Parents have ‘relaxed’ attitude to kids’ sun safety, says survey

Are you sun-savvy?
Are you sun-savvy?

Parents in the UK have what is described as a “worryingly relaxed” attitude to their children’s safety as far as skin cancer is concerned, according to a new survey.

New research by the Met Office in conjunction with the NHS England #CoverUpMate skin cancer campaign has revealed many parents of young children are failing to protect their offspring from sunburn.

Childhood sun damage has been strongly linked to the development of skin cancer in later years, making it a vital time for parents to ensure their children are protected.

However, the study – conducted amongst 1,000 parents with children aged 11 and under – revealed that one in 14 parents admit they have never applied sunscreen to their children.

And despite around 47% of those surveyed understanding that suntans are a sign of UV ray damage, over a third incorrectly believe that suntans are a sign of good health.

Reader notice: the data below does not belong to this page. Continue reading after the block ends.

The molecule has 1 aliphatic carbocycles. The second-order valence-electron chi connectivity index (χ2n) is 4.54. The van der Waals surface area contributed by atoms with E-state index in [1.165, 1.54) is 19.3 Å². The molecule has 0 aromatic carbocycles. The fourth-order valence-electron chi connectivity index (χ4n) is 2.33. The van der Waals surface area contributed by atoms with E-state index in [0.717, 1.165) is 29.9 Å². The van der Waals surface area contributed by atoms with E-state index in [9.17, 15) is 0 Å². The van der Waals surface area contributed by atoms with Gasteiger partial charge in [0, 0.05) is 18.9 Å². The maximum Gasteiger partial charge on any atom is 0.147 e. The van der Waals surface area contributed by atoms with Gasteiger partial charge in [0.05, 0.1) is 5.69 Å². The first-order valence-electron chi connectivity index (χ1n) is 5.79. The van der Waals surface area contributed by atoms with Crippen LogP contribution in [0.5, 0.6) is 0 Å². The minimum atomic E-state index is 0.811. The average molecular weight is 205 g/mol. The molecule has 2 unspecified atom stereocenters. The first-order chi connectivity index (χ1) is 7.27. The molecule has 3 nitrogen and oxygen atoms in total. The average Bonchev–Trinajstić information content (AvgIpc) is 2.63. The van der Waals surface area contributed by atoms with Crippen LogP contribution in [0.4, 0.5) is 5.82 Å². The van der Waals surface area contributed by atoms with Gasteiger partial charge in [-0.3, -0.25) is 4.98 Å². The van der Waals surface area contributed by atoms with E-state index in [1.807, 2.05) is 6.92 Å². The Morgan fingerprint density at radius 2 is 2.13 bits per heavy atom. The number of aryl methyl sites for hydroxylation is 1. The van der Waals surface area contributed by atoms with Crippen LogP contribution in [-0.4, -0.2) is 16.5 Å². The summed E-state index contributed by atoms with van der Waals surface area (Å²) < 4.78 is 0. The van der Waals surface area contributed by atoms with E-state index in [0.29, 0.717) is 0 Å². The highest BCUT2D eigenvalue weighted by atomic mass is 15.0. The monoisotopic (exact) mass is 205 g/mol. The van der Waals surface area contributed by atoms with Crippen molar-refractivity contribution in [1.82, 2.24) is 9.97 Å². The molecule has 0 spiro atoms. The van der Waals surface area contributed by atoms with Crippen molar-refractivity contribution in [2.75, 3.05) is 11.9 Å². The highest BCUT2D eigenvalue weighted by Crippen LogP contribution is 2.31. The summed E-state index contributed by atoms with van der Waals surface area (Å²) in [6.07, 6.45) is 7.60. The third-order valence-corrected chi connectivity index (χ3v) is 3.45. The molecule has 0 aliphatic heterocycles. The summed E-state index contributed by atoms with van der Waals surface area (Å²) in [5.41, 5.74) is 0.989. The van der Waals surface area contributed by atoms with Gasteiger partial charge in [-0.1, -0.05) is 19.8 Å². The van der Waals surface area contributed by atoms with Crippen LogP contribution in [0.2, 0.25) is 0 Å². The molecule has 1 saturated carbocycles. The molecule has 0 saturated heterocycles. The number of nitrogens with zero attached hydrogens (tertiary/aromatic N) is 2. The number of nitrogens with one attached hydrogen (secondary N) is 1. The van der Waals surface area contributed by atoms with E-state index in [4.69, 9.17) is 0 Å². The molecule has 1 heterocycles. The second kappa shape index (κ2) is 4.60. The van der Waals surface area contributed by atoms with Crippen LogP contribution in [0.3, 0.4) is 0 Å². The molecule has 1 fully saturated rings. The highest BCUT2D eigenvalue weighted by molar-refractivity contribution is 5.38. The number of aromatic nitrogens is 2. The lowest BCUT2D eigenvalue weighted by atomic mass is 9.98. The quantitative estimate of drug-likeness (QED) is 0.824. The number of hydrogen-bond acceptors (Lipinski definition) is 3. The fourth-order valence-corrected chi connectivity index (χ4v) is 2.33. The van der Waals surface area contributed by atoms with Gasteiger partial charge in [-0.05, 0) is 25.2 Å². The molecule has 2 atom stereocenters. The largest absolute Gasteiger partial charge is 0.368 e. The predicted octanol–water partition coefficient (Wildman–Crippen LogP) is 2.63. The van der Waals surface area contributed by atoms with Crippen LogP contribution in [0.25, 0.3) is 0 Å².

Also, a quarter of parents with children aged 11 and under have encouraged them to get a tan, with one in 10 parents of children aged 2-7 admitting they have encouraged them to sunbathe.

And 7% of parents of children aged 6-11 have even allowed their youngsters to use a sunbed.

The Met Office do believe that the figures can in some ways be explained by a lack of knowledge amongst parents of the damage the sun can inflict - pointing out that the survey also found that 7% of parents do not know that UV rays make you burn and have strong links to cancer.

Examples given included the 15% who do not know you can still be exposed to UV rays on cool or cloudy days, while almost half incorrectly believe you can feel UV rays when the sun is strong (you cannot feel UV rays). And over one in five did not realise that the risk from UV rays is greatest between May and September

Clare Nasir, Met Office presenter and meteorologist, said: “As a sun-savvy mum, the findings are really worrying. Young children can’t be expected to apply their own sunscreen – they are unlikely to do it thoroughly, or forgo it completely. Protecting against skin cancer isn’t something parents should leave to chance.

“UV levels are usually highest between May and September. Clouds don’t always stop UV rays, and unlike the sun’s warmth, it’s difficult to know when they may be harming you."